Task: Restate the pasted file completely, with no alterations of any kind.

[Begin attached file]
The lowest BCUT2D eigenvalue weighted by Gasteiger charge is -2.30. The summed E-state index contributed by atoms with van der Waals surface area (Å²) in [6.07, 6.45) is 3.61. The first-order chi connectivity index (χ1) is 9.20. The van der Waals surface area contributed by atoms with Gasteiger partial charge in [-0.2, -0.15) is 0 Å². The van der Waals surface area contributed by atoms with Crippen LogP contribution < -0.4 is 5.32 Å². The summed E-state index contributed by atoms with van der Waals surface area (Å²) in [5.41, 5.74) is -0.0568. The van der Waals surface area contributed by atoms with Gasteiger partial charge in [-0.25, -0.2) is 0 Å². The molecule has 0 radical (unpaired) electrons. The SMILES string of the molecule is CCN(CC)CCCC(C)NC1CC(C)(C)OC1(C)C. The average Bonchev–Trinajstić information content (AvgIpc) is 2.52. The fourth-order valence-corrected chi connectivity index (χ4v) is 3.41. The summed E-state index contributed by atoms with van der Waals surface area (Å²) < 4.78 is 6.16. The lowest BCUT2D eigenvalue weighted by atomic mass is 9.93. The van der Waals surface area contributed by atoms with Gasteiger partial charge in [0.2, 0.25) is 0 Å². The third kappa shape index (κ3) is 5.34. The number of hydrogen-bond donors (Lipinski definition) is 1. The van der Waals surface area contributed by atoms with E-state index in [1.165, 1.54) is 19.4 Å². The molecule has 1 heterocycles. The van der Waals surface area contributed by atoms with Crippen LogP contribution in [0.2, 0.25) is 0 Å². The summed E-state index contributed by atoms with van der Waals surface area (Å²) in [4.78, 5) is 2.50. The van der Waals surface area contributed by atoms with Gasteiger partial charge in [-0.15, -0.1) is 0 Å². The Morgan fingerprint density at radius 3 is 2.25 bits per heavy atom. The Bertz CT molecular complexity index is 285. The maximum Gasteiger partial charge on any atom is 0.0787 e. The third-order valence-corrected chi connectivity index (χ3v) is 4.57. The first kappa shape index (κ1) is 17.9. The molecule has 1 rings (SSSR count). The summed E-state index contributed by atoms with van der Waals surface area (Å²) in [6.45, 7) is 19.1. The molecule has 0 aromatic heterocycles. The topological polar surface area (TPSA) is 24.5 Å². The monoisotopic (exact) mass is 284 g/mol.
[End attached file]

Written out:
The lowest BCUT2D eigenvalue weighted by Gasteiger charge is -2.30. The summed E-state index contributed by atoms with van der Waals surface area (Å²) in [6.07, 6.45) is 3.61. The first-order chi connectivity index (χ1) is 9.20. The van der Waals surface area contributed by atoms with Gasteiger partial charge in [-0.2, -0.15) is 0 Å². The van der Waals surface area contributed by atoms with Crippen LogP contribution < -0.4 is 5.32 Å². The summed E-state index contributed by atoms with van der Waals surface area (Å²) in [5.41, 5.74) is -0.0568. The van der Waals surface area contributed by atoms with Gasteiger partial charge in [-0.25, -0.2) is 0 Å². The molecule has 0 radical (unpaired) electrons. The SMILES string of the molecule is CCN(CC)CCCC(C)NC1CC(C)(C)OC1(C)C. The average Bonchev–Trinajstić information content (AvgIpc) is 2.52. The fourth-order valence-corrected chi connectivity index (χ4v) is 3.41. The summed E-state index contributed by atoms with van der Waals surface area (Å²) < 4.78 is 6.16. The lowest BCUT2D eigenvalue weighted by atomic mass is 9.93. The van der Waals surface area contributed by atoms with Gasteiger partial charge in [0.2, 0.25) is 0 Å². The third kappa shape index (κ3) is 5.34. The number of hydrogen-bond donors (Lipinski definition) is 1. The van der Waals surface area contributed by atoms with E-state index in [1.165, 1.54) is 19.4 Å². The molecule has 1 heterocycles. The van der Waals surface area contributed by atoms with Crippen LogP contribution in [0.2, 0.25) is 0 Å². The summed E-state index contributed by atoms with van der Waals surface area (Å²) in [4.78, 5) is 2.50. The van der Waals surface area contributed by atoms with Gasteiger partial charge in [-0.15, -0.1) is 0 Å². The Morgan fingerprint density at radius 3 is 2.25 bits per heavy atom. The Bertz CT molecular complexity index is 285. The maximum Gasteiger partial charge on any atom is 0.0787 e. The third-order valence-corrected chi connectivity index (χ3v) is 4.57. The first kappa shape index (κ1) is 17.9. The molecule has 1 rings (SSSR count). The summed E-state index contributed by atoms with van der Waals surface area (Å²) in [6.45, 7) is 19.1. The molecule has 0 aromatic heterocycles. The topological polar surface area (TPSA) is 24.5 Å². The monoisotopic (exact) mass is 284 g/mol.